Statin-Associated Psychiatric Adverse Events

Tuccori, Marco; Lapi, Francesco; Testi, Arianna; Coli, Daniela; Moretti, Ugo; Vannacci, Alfredo; Motola, Domenico; Salvo, Francesco; Rivolta, Alma Lisa; Blandizzi, Corrado; Mugelli, Alessandro; Del Tacca, Mario
September 2008
Drug Safety;2008, Vol. 31 Issue 12, p1115
Academic Journal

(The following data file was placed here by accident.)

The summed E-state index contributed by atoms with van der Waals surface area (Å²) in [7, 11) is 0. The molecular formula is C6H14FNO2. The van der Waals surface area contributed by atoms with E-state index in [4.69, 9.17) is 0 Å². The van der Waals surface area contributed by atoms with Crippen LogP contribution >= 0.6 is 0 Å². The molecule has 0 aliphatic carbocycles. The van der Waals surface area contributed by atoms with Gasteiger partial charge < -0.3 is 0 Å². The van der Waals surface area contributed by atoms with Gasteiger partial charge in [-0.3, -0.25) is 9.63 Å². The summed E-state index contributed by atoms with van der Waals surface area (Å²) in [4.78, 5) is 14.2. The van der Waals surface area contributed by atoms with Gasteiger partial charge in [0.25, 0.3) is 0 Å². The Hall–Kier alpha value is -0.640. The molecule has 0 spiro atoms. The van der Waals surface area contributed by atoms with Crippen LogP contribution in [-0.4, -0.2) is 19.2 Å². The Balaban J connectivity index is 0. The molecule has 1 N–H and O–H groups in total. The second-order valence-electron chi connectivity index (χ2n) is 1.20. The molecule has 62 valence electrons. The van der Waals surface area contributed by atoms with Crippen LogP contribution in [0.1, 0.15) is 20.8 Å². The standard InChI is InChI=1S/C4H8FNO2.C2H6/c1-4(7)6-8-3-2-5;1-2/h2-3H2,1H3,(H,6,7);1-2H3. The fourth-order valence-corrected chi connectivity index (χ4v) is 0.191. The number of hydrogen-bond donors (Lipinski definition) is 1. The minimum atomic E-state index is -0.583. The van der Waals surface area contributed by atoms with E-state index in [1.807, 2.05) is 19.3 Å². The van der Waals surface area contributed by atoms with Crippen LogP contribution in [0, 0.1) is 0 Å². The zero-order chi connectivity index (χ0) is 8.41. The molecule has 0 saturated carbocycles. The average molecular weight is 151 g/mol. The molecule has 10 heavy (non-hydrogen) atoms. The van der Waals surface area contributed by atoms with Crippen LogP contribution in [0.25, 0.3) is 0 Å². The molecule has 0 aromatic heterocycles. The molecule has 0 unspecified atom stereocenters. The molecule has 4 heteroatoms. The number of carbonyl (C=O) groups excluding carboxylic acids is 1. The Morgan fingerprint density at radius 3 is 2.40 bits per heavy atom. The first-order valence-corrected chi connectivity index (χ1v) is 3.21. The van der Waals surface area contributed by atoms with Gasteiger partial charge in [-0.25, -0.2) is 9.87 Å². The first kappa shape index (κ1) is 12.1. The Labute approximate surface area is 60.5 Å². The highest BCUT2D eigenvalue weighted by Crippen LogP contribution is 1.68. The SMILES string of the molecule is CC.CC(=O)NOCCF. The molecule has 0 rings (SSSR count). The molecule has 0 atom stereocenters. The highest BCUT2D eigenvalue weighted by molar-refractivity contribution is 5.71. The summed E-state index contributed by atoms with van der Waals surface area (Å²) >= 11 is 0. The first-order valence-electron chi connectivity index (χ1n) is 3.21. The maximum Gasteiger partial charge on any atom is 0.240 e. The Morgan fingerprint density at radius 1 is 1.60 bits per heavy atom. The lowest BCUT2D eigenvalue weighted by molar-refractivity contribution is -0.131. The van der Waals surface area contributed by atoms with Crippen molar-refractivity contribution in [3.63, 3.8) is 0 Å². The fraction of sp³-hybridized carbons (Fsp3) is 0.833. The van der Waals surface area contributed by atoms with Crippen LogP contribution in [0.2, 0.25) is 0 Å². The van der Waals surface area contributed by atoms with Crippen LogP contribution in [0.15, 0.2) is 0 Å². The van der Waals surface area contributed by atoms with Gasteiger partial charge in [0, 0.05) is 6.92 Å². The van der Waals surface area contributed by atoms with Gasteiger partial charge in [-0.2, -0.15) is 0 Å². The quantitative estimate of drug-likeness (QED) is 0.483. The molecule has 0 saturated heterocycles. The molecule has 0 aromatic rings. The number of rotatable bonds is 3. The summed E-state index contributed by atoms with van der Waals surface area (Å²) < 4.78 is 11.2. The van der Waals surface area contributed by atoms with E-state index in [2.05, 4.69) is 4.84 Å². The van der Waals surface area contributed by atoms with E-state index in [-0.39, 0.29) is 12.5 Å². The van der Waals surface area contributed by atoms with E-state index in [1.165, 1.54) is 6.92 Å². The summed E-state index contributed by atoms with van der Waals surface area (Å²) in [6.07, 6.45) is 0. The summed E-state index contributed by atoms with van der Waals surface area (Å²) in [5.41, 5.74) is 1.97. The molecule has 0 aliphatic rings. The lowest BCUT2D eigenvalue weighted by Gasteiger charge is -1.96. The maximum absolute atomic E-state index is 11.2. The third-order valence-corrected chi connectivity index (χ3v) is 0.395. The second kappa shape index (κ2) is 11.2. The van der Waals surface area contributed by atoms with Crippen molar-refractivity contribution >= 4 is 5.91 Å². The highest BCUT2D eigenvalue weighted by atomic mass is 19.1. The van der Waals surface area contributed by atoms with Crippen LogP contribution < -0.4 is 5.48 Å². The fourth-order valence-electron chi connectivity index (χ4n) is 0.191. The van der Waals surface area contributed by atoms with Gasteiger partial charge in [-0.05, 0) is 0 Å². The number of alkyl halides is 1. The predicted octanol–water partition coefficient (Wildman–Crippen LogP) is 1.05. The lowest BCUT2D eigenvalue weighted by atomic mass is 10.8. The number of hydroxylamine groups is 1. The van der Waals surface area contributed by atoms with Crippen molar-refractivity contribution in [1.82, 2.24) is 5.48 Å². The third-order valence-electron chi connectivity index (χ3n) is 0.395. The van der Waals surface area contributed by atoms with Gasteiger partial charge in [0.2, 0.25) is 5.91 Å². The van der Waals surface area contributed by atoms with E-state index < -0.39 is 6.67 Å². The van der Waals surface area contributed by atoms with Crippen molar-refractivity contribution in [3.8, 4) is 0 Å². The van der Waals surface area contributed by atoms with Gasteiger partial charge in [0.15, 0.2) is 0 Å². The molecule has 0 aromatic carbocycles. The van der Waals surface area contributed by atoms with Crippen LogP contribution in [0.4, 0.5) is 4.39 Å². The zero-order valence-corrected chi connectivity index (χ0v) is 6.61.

Background: The inhibitors of HMG-CoA reductase ('statins') are widely prescribed hypolipidaemic drugs, which have been evaluated in several clinical trials involving hundreds of thousands of patients. From a safety perspective, both clinical trials and post-marketing surveillance have demonstrated that statins are generally well tolerated, with rare serious adverse drug reactions (ADRs) that affect mainly muscle, liver and kidney. However, recent interest has been focused on a potential risk of psychiatric ADRs associated with statins, including memory loss, depression, suicidality, aggression and antisocial behaviour. Special attention is currently being paid to the potential for statin-induced sleep disorders. Objective: To investigate the hypothesis that statins may be associated with psychiatric adverse events using quantitative and qualitative signal analysis. Methods: The Interregional Group of Pharmacovigilance database holds reports of suspected ADRs submitted since 1988 from eight Italian regions. In the present analysis, only reports ranked at least 'possible', according to WHO causality assessment criteria, were considered. Association between statins and psychiatric events was assessed by the case/non-case methodology, calculating the ADR reporting odds ratio (ROR) as a measure of disproportionality. Cases were defined as patients with at least one reported ADR combined with the system organ class (SOC) 'psychiatric disorders'. The non-cases comprised all patients who did not experience an ADR related to the SOC 'psychiatric disorders'. Index reports comprised all ADR reports involving at least one statin, while all ADR reports not involving statins as suspected drugs were used as controls. Results: According to selection criteria, 35 314 reports were included in the analysis. A total of 71 psychiatric preferred terms combined with statins were identified in 60 reports. Among them, 14 reports (23.3%) noted a positive rechallenge. Both the unadjusted (0.8; 95% CI 0.6, 1.1) and adjusted ROR (0.7; 95% CI 0.6,1.0) suggested a lower rate of reports of psychiatric events for statins as a whole class compared with all other drugs, although the difference was not significant. The five most frequently reported psychiatric events combined with statins were insomnia, somnolence, agitation, confusion and hallucination. Only insomnia was reported with higher frequency for statins compared with all other drugs (ROR = 3.3; 95% CI 1.9, 5.7), while confusion was reported with a lower frequency (ROR = 0.4; 95% CI 0.1, 0.9). Amongst statins available in Italy, only simvastatin (ROR = 0.5; 95% CI 0.2, 0.9) showed a significantly lower rate of reports of psychiatric events compared with all other drugs together. Conclusion: A relatively small number of possible statin-associated psychiatric ADRs have been found in our database. No significant risks for a higher overall reporting of psychiatric ADRs associated with statins were identified in comparison with all other drugs combined. However, statin-associated insomnia resulted in a significant ROR that requires further investigation.



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